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Destroying tumors in the brain.

A technique that destroys inoperable tumors or malformations in the brain is being used by physicians at the Ochsner Medical Institutions, New Orleans. Stereotactic radiosurgery utilizes small directed beams of radiation to treat areas that may be inaccessible by conventional surgery or for patients who may be unable to withstand an operation.

The one-time application also is an out-patient, or same-day, procedure and may serve as a substitute for what can be in some cases up to 20-30 radiation therapy treatments, indicates Roland Hawkins of the Radiation Oncology Department. "Using those precisely directed beams of radiation, we are able to focus on and destroy the diseased tissue and spare nearly all of the surrounding healthy tissue. This procedure shows tremendous promise in treating certain types of brain tumors and other malformations within the cranial area."

The key to stereotactic radiosurgery is determining the location of the diseased tissue and programming those coordinates into a linear accelerator--the unit that emits the radiation beams. The accelerator is rotated around the targeted area in the patient's brain, allowing high doses of radiation to be administered directly to the designated site. The procedure usually takes a full day and is performed with a local anesthetic. A computerized tomography (CT) scan is used to determine the exact coordinates of the diseased tissue within the brain. Working from that information, doctors then affix a metal ring to the head which helps the linear accelerator focus on the targeted area.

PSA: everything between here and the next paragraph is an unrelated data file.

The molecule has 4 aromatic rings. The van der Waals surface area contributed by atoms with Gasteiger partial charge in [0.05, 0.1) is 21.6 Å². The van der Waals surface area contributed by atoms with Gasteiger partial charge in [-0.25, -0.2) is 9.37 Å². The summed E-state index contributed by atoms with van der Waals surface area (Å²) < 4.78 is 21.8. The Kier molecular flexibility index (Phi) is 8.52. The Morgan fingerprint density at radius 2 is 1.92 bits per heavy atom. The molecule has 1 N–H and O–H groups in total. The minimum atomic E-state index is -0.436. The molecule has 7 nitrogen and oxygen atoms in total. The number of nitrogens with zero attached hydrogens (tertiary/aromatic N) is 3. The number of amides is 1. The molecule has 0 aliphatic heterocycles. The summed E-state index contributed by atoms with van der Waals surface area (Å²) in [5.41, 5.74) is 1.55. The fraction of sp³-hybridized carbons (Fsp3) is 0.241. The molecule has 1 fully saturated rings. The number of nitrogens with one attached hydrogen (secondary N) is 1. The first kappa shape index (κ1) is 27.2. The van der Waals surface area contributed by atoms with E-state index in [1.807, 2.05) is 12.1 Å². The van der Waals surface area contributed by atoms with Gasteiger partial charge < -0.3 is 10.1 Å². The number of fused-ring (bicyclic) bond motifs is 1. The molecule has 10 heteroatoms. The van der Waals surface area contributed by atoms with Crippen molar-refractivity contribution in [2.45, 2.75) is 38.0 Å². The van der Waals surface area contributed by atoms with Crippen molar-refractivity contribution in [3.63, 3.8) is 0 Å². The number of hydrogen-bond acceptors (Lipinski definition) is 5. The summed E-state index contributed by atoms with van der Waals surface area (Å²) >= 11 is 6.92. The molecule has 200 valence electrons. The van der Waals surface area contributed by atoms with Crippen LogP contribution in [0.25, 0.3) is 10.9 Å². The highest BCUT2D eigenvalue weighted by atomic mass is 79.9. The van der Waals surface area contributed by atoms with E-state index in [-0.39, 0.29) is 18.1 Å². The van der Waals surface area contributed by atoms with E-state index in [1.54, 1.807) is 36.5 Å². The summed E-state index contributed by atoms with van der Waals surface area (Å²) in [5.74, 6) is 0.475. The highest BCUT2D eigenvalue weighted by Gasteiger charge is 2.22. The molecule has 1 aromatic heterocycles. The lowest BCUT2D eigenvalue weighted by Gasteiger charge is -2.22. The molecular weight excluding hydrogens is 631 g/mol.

"The target of the beams--the diseased tissue--is always in the path, no matter how the linear accelerator may turn," Hawkins explains. "This delivers the highest possible dose of radiation to the targeted area while neighboring normal tissue is spared."

Stereotactic radiosurgery currently is being used for patients with various types of brain, head, and neck tumors, as well as brain tumors that have not responded to radiotherapy. It also can be utilized in the treatment of arteriovenous malformations, malformed blood vessels in the brain that can cause seizures and generally are inoperable.
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Title Annotation:radiation
Publication:USA Today (Magazine)
Date:Feb 1, 1993
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